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Help for Vader juniors like me

Post  Tshirtmeister on Tue Jul 26, 2011 11:11 am

How does a Vader junior like me get get a Laser Sword and a Dark Side Patch??? thumbup thumbup lafer

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Re: What pressure

Post  Dudester60 on Tue Jul 26, 2011 11:34 am

Tshirtmeister wrote:Some one is confused With the tire pressure monitoring system I always know what pressure i have in my tires. We stayed overnight in the mountains at 6 am my pressure alarm was on when we woke up. the rear was down to 30psi, but i didnt add air because the minute we started riding it came back up and was at 38psi within 5 minutes. If my tires are low in the winter i will add air as i always know what my pressures are but i dont want to much air as ive found it rides real good and doesnt slip or skip on the road with an operating pressure (hot) of 38psi. But i wont add and remove air like a yoyo i just try to keep it in that sweet spot of 38psi hot. The TPMS is a great tool for anyone with a motorcycle as you will know when you have a problem. I reccomend it to everyone with or without a run flat. It will let you know if your having a serious problem before it becomes a crash. Paul

Yoyo ?? I've been called worst, but basically you're saying the same as me. Whether you test your tire hot or cold, as long as you test them at the same time, which is what the important thing is. I prefer cold, because it simplifies things, and I know exactly what my tires are before I ride off. I don't need a fancy pressure monitoring system to do that, just a 5 dollar air pressure guage, and the willingness to bend down and take the reading, however if some have a problem bending down to check their tires, a pressure monitoring system might be more suitable, as long as it's functioning properly. 2cents
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YOYO

Post  Tshirtmeister on Tue Jul 26, 2011 11:53 am

I didnt call you a YOYO as you have a laser sword. I just dont wana be a yoyo changin pressure all the time. You have enough experiance to be a step above a vader jr like me. The tpms is important for me because i have a run flat tire installed and wont know if its flat and dont want to run flat for more than 5-10 miles, so thats why i installed it . as some experianced darksiders suggested. Its all good plus my GF likes it, when she feels the rear trackin a groove in the road she looks at the alarm light and she feels safer when its not red. Then shes sooo sweet. She didnt like sliding on the pavement when we had the blowout on the MT. So when we get home from a ride now " i ask her, Who's your Daddy " and shes sooo sweet. lafer thumbup lafer A Plus for the TPMS. Paul

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Re: What pressure

Post  Dudester60 on Tue Jul 26, 2011 12:55 pm

Tshirtmeister wrote:I didnt call you a YOYO as you have a laser sword. I just dont wana be a yoyo changin pressure all the time. You have enough experiance to be a step above a vader jr like me. The tpms is important for me because i have a run flat tire installed and wont know if its flat and dont want to run flat for more than 5-10 miles, so thats why i installed it . as some experianced darksiders suggested. Its all good plus my GF likes it, when she feels the rear trackin a groove in the road she looks at the alarm light and she feels safer when its not red. Then shes sooo sweet. She didnt like sliding on the pavement when we had the blowout on the MT. So when we get home from a ride now " i ask her, Who's your Daddy " and shes sooo sweet. lafer thumbup lafer A Plus for the TPMS. Paul

No offense taken Jr lol. As far as being much more expereinced than you, all I can say is that there are a lot of more expereinced ppl than I in here, so I'm still learning as well. I simply call it as I see it with the experince I've had ....so far.
I'm sure I'll be learning more about DS'ing as the years and miles go by. Right now, NOTHING could ever make me go back to a bike tire, and I love the fact that I understand the car tire now, and it's a great feeling. I just ride according to what my tire tells me to, and all is good, in other words, I don't fight it no more. I just listen to what the tire is telling me, keep the grip loose, and enjoy the ride and the journey, so it's not about destination and how fast I can get there.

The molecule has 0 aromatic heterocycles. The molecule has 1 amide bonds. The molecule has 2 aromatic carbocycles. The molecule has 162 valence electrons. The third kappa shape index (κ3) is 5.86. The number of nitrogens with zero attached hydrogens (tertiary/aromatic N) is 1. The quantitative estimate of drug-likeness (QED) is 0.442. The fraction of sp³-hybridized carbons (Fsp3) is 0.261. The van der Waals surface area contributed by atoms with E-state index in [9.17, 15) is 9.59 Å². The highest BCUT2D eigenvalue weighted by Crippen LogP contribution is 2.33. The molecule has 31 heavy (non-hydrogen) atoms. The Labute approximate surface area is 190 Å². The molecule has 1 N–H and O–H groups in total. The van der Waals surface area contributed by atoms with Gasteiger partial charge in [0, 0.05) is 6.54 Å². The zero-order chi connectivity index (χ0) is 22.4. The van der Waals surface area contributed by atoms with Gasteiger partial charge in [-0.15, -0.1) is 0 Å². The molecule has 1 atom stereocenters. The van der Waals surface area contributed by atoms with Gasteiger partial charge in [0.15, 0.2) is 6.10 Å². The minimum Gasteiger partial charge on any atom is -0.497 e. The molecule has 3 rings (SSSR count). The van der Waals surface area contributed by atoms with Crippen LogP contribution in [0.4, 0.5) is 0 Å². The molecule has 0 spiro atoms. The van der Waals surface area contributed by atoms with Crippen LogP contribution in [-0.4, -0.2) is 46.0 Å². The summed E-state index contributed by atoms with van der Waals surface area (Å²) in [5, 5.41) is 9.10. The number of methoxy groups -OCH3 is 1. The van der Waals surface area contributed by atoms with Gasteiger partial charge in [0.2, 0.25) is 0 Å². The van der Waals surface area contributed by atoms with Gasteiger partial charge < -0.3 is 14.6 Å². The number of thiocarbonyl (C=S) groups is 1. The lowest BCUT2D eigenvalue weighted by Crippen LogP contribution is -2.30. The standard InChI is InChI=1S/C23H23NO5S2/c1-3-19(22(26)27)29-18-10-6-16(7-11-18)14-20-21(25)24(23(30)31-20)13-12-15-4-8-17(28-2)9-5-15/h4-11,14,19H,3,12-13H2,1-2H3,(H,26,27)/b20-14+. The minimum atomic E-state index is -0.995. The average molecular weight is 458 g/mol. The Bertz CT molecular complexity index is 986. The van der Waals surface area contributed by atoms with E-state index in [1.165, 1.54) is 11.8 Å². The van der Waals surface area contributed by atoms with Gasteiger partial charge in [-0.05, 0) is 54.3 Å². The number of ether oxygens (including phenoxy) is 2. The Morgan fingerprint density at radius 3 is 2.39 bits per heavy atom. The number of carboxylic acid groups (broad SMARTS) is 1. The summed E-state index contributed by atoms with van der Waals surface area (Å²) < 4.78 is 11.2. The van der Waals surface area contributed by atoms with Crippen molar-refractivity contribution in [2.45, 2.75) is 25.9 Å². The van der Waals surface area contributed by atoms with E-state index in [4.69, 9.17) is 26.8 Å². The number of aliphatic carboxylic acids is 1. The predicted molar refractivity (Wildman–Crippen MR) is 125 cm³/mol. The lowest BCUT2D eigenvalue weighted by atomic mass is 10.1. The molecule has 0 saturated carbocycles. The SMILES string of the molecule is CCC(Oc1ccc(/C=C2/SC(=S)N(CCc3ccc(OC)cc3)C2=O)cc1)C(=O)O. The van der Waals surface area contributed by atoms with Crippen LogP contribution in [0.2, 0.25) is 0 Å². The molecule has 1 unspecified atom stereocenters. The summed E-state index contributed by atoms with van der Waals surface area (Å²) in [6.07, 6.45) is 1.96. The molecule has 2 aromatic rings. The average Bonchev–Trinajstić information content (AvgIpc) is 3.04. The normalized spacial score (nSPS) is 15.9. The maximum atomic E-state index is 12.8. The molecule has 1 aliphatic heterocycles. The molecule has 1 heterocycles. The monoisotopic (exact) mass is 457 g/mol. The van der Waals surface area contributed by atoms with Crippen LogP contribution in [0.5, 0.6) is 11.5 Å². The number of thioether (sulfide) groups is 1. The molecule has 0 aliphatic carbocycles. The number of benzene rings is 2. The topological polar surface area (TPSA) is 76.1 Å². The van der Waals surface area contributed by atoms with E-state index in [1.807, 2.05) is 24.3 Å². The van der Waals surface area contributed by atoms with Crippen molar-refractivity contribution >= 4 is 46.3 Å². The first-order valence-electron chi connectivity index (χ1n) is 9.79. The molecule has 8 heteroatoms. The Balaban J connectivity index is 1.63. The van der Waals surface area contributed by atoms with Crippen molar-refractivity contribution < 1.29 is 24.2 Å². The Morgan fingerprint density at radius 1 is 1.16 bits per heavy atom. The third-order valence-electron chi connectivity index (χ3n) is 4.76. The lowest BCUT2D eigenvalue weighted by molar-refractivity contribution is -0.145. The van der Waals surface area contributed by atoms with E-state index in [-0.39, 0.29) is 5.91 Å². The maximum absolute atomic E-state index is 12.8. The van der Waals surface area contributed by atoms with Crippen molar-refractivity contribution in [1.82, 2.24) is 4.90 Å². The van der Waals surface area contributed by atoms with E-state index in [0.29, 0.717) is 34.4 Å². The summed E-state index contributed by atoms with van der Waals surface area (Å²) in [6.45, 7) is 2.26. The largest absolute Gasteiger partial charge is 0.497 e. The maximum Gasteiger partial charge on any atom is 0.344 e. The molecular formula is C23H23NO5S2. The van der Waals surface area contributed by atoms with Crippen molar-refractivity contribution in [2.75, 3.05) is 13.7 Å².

Best of luck on your journey, and I wish you safe roads ahead. Cheers
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Re: What pressure

Post  Tshirtmeister on Tue Jul 26, 2011 1:56 pm

Many Happy Motoring Miles "MHMM" thumbup thumbup lafer

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Re: What pressure

Post  coldweatherfreak on Tue Jul 26, 2011 2:42 pm

Dudester60 wrote:I . I realize now, the proper way to play with psi is to experiment for longer periods of time (unless you really feel your life is in jeopardy at a certain psi) try to get use to it for a few hundred miles, even a thousand if you can. That way, when you do raise or lower the psi by 2 lbs, you will feel the difference, either in a positive manner or negative.....by experimenting slowly, you will be able to find your true sweet spot. It's not easy being patient, cause we want to find our sweet spot right away and get the best out of our CT right away, but it's not something you should try to rush. Take your time, do as the seasoned Darksiders before you have done, meaning, if it's your first car tire, start at 40 psi, and work your way down "s-l-o-w-l-y" two pounds at a time, until you've reached 30 psi, then up again to the psi you thought felt best on your way down. If still not sure, start over again, s-l-o-w-l-y and try to pay attention, testing various scenarios and road conditions on your way down, but do at least 500 miles at each psi setting before trying another.

thats basicly what I've done, first, I put in 45 and rode for about 4000 miles, then I dropped to 32, rode about 2000miles, then dropped ti to 25 rode another 500 or so miles, now I've got it back up to 30 for the past 1000 or so, might put it up to 31

I didn't mind the handling @ 25, but I seemed to have more wobble problems at high speeds, 32psi is about where I start noticing countersteer effort, I'm going to be adding a fork brace and steering damper, at 30, I still have some high speed wobble when passing thru the wake of a large vehicle
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Air Pressure

Post  Tshirtmeister on Wed Jul 27, 2011 2:09 pm

When I was a mechanic for Goodyear. We were instructed to never put less than 30psi in any tire our regs stated that and you could be disiplined for not setting every cars tire we worked on to at least 30, 32recommended. Goodyear taught us at under 30 psi the sidewall will begin to overheat and is considered unsafe at 25psi. This is the range most factory TPMS alarms are at 24-26psi. So i would be carefull to go to low on air. We never set to max pressure either. usually 32-36psi. MHMM


Last edited by Tshirtmeister on Wed Jul 27, 2011 2:12 pm; edited 1 time in total (Reason for editing : spelling)

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Re: What pressure

Post  Otis56 on Wed Jul 27, 2011 3:51 pm

My vlx handles well at 39-41lbs,,rarely has it gotten lower, and have never had to add more the 3-4 lbs at one time

mark
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Re: What pressure

Post  Tshirtmeister on Wed Jul 27, 2011 4:45 pm

So there Ya go between 30-40 whichever you like best , different tires will vary in the sweet spot. thumbup

Paul

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Re: What pressure

Post  ranger351w on Thu Dec 08, 2011 6:03 am

I'm sure I am not done with the pressures but on the Road King I have found that the Hankook H426 is pretty sweet at 31-32 psi. Sure like that tire but it is my first modern car tire so take that with a grain of salt. Time will tell.

I thought 37-39 was scarry as it was a real handfull on gravel and with high spots and changing road surface. Some wobble also.